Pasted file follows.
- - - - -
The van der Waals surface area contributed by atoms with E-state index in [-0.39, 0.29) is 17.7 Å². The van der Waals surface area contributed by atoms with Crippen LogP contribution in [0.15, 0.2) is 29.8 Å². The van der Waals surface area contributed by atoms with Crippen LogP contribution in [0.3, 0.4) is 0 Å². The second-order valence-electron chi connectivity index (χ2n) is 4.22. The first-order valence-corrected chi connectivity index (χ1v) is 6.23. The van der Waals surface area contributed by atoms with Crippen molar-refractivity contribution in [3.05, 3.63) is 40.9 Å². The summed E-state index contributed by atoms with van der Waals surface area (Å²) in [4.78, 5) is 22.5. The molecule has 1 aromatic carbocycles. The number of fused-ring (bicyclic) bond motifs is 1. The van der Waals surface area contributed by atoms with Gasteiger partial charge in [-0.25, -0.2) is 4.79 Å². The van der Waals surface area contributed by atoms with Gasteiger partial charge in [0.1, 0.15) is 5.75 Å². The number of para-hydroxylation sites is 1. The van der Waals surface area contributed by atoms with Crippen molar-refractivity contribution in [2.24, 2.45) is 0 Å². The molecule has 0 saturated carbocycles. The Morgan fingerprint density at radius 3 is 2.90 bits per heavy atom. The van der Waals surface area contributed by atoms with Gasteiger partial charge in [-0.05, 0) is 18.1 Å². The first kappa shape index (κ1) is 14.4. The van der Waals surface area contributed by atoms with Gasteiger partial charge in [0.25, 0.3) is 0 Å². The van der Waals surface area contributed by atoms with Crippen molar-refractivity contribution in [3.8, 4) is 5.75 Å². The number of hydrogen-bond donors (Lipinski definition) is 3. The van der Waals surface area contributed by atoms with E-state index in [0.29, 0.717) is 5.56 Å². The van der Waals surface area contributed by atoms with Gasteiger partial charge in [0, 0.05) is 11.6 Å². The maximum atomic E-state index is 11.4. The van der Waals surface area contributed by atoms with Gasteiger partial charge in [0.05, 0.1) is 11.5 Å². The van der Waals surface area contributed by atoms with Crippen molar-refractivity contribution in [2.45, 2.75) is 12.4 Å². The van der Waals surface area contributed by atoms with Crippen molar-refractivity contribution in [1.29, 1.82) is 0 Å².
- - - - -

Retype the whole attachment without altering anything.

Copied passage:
The van der Waals surface area contributed by atoms with E-state index in [-0.39, 0.29) is 17.7 Å². The van der Waals surface area contributed by atoms with Crippen LogP contribution in [0.15, 0.2) is 29.8 Å². The van der Waals surface area contributed by atoms with Crippen LogP contribution in [0.3, 0.4) is 0 Å². The second-order valence-electron chi connectivity index (χ2n) is 4.22. The first-order valence-corrected chi connectivity index (χ1v) is 6.23. The van der Waals surface area contributed by atoms with Crippen molar-refractivity contribution in [3.05, 3.63) is 40.9 Å². The summed E-state index contributed by atoms with van der Waals surface area (Å²) in [4.78, 5) is 22.5. The molecule has 1 aromatic carbocycles. The number of fused-ring (bicyclic) bond motifs is 1. The van der Waals surface area contributed by atoms with Gasteiger partial charge in [-0.25, -0.2) is 4.79 Å². The van der Waals surface area contributed by atoms with Gasteiger partial charge in [0.1, 0.15) is 5.75 Å². The number of para-hydroxylation sites is 1. The van der Waals surface area contributed by atoms with Crippen molar-refractivity contribution in [2.24, 2.45) is 0 Å². The molecule has 0 saturated carbocycles. The Morgan fingerprint density at radius 3 is 2.90 bits per heavy atom. The van der Waals surface area contributed by atoms with Gasteiger partial charge in [-0.05, 0) is 18.1 Å². The first kappa shape index (κ1) is 14.4. The van der Waals surface area contributed by atoms with Gasteiger partial charge in [0.25, 0.3) is 0 Å². The van der Waals surface area contributed by atoms with Crippen molar-refractivity contribution in [3.8, 4) is 5.75 Å². The number of hydrogen-bond donors (Lipinski definition) is 3. The van der Waals surface area contributed by atoms with E-state index in [0.29, 0.717) is 5.56 Å². The van der Waals surface area contributed by atoms with Gasteiger partial charge in [0, 0.05) is 11.6 Å². The maximum atomic E-state index is 11.4. The van der Waals surface area contributed by atoms with Gasteiger partial charge in [0.05, 0.1) is 11.5 Å². The van der Waals surface area contributed by atoms with Crippen molar-refractivity contribution in [2.45, 2.75) is 12.4 Å². The van der Waals surface area contributed by atoms with Crippen molar-refractivity contribution in [1.29, 1.82) is 0 Å².